The TRUE Coldwar Our Battle with Diseases

The TRUE Coldwar Our Battle with Diseases - Plague. A word...

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Plague. A word that has struck fear in the hearts of man since the earliest of times. It has also lead to some of the greatest historical events and stories of our time. The ancient cities of Rome and Athens, in their downfall, were finished off by pestilence. The Bubonic Plague, also known as The Black Death, devastated Europe in the 14th century, starting a new age. The great warrior Ivan the Terrible was stricken with disease, and driven mad. During the "exploration" of the new world, Cortes's greatest ally against the Aztecs was smallpox. Napoleon's Grand Army was defeated by the Russians, and typhus. Queen Victoria spread hemophilia to her heirs, leading to the illness of the only son of Czar Nicholas, and the fall of monarchy in Russia.1 All the events are horrible in every way, but have struck a chord with people around the world. Perhaps it is our inherent morbid curiosity. So, the question is, if these events happened once, why can't they happen again? Let us take a look at the most horrible, so far, of the plagues: The Black Death. It took Europe by storm from approximately 1345 to 1361. It would also make small comebacks throughout the next 400 years, but never like it did the first time. It also reached into Africa, China, Russia, and the Scandinavian countries. It was truly a worldwide pandemic. But, it has a secondary effect that not many people are aware of. The colonies of Greenland, settled by the Vikings, were stricken by the plague and they soon disappeared. It is known that these colonies kept in contact with "Vinland", which was near New Foundland, in Canada. The Vikings had already discovered North America! But, alas, with these colonies all dead, Greenland was forgotten, and not discovered again until 1585.2 It is estimated that the plague took 24 million lives, about a quarter of the European population. This may seem incredulous to people today, but it happened. During those times, where there were humans, there were black rats. And where there are rats, there are fleas. And where there were fleas, there was the plague. Bubonic plague, and also pneumonic plague, were everywhere. France, Italy, Russia, England, you name it. When a village was infected, people fled, most likely taking the plague with them to the next village.3 One can only imagine what the people of that time thought. In those days, the church was the controlling influence. So, they probably thought it was the wrath of god. And with wraths of god, comes the need to search for scapegoats. And the main scapegoats were the Jews. They were accused of infecting town wells, and spreading imaginary poisons from city to city. For these "crimes," they were burned, hung, stoned, etc. Also, specific scapegoats were found and killed in every city. Mass hysteria gripped the known world. Then, it slowed down. It didn't stop, and it wouldn't for many years, but it slowed down enough for society to get back on its feet. And society now had a new outlook on life. The all-powerful Catholic Church still wielded some power,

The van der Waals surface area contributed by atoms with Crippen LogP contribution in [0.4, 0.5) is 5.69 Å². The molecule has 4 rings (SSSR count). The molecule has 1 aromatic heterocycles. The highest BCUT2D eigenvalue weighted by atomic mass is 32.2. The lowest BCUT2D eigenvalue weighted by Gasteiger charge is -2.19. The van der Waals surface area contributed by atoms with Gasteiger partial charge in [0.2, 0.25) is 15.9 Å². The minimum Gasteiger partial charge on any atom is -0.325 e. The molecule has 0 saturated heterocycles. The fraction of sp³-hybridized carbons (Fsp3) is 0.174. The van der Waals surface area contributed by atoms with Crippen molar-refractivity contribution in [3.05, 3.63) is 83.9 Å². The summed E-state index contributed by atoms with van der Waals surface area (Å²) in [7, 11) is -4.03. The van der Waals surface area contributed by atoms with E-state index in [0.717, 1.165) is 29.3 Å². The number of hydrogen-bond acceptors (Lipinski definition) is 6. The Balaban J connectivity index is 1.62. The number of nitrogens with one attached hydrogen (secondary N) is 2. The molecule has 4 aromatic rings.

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The TRUE Coldwar Our Battle with Diseases - Plague. A word...

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